The biomass burning boom now occurring in the developed world due to IPCC’s carbon counting loophole is beginning to put tropical forest biodiversity at risk. Both Brazil and Peru are looking seriously at supplying large amounts of wood pellets for burning in the EU and elsewhere. Photo credit: Katie@! on Foter.com / CC BY-NC-SA

Falling short on forests

Tibiana’s remarks overlook some dark COP24 moments including the U.S., Russian, Kuwaiti, and Saudi attempt to undermine the gravity of the alarming October report by the International Panel on Climate Change (IPCC), a document warning that the world has just 12 years to act with unprecedented urgency to prevent climate catastrophe. Other negatives include Brazil’s successful scuttling of plans for an international carbon market – seen as a necessary incentive to encourage intensified climate action by nations – and Saudi Arabia’s persistent attacks on climate science.

Of great concern, COP24 failed altogether to address the bioenergy issue: an IPCC carbon counting loophole that originated in the Kyoto Protocol, and was carried forward in the Paris Agreement. It allows the harvesting of trees to burn as bioenergy, and incentivizes the process by calling it carbon neutral. The UN loophole threatens intact forests as well as the critical biodiversity living within them. Recent studies show that burning biomass is far from carbon neutral, and can be as carbon intensive in its emissions as burning coal.

Pleas for emissions-accounting reform by NGOs fell on deaf ears at COP24 and among leaders of developed nations, especially in Europe. According to critics, the loophole threatens the emission-reduction goals of the Paris Agreement, making them difficult, if not impossible, to meet, while encouraging deforestation where we can least afford it – old-growth forests in Eastern Europe and tropical rainforests in South America. Both Brazil and Peru are already gearing up to meet Europe’s demand for wood pellets to be burned as fuel.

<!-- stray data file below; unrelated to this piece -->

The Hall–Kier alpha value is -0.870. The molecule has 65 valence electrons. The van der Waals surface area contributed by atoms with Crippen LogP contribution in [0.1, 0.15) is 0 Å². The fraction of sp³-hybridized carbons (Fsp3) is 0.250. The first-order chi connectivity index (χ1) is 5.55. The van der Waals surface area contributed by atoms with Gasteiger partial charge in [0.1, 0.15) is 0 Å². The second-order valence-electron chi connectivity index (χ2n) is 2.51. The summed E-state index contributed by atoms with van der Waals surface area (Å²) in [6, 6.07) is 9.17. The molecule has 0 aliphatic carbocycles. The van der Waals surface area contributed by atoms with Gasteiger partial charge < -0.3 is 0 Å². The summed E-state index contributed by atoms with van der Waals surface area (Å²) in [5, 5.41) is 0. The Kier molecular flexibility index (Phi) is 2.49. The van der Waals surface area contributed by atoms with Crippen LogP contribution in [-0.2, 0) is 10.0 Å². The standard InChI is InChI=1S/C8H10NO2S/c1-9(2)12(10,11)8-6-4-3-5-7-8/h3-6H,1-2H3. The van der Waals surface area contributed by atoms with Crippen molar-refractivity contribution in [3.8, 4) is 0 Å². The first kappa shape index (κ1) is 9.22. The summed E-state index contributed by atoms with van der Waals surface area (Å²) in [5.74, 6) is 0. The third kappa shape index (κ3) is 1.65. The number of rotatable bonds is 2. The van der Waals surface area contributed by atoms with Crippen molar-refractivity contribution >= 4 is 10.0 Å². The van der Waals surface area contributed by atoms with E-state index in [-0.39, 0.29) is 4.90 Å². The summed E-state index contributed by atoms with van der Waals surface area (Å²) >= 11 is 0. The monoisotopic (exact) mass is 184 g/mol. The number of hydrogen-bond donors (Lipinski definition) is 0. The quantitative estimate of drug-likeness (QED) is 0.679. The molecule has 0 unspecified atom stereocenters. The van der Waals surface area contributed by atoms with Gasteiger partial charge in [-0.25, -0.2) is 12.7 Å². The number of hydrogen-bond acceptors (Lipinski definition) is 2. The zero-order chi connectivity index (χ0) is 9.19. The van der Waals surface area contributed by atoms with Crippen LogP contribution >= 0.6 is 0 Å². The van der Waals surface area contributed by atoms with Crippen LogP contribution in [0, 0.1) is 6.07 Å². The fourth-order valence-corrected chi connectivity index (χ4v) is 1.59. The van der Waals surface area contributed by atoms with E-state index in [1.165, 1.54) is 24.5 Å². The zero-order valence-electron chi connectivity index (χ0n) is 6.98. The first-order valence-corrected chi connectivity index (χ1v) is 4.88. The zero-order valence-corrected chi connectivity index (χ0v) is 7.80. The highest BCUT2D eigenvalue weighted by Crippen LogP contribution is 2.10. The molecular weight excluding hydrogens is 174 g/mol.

“The rulebook does not address the biomass loophole, and never really tried to,” said Kate Dooley, an expert with the Australian-German College of Climate and Energy at the University of Melbourne. “The best solution would be to remove the incentives to burn bioenergy by counting those emissions, not calling them carbon neutral.” But for that to happen, UN climate delegates will need to stop dodging the issue and put it high on their agendas.

Industrial-scale operation that once burned coal but now burns wood pellets to make electricity at the Drax power plant in Britain. The process start-to-finish is officially called “carbon neutral” but it is more carbon intensive in the short term than burning coal. Photo credit: nican45 on Foter.com / CC BY-NC-SA

Where’s the political will?

Many observers walked away from COP24 angered by the lack of political will displayed by delegates, and wondering what climate horrors it will take for nations to meet the existential threat posed by climate change.

An array of high-level scientific reports emerged this fall documenting rapidly rising emissions, a massive buildup of heat in the world’s oceans, dual melting polar icecaps, the potential for unprecedented sea-level rise, and economic hardship and food insecurity – while the world delivered extreme weather events, including record heat, drought and storm, throughout 2018.

Patti Lynn, executive director of Corporate Accountability International, a U.S. NGO, said that political will is largely absent because “the root cause of this failure – the fossil fuel industry’s interference – was on full display at these negotiations.”

It wasn’t just the overlarge presence of ExxonMobil and other fossil fuel companies, and the U.S. fracking industry in Katowice, that enraged activists and NGOs. It was also the looming presence of Poland’s powerful coal industry, a co-sponsor of COP24. Even as the world warms, coal interests are building and planning 1,200 new coal-fired power plants across Asia. Meanwhile, a fast growing biomass industry, burning wood instead of coal without reducing or counting emissions, is thriving in the United Kingdom, European Union and beyond.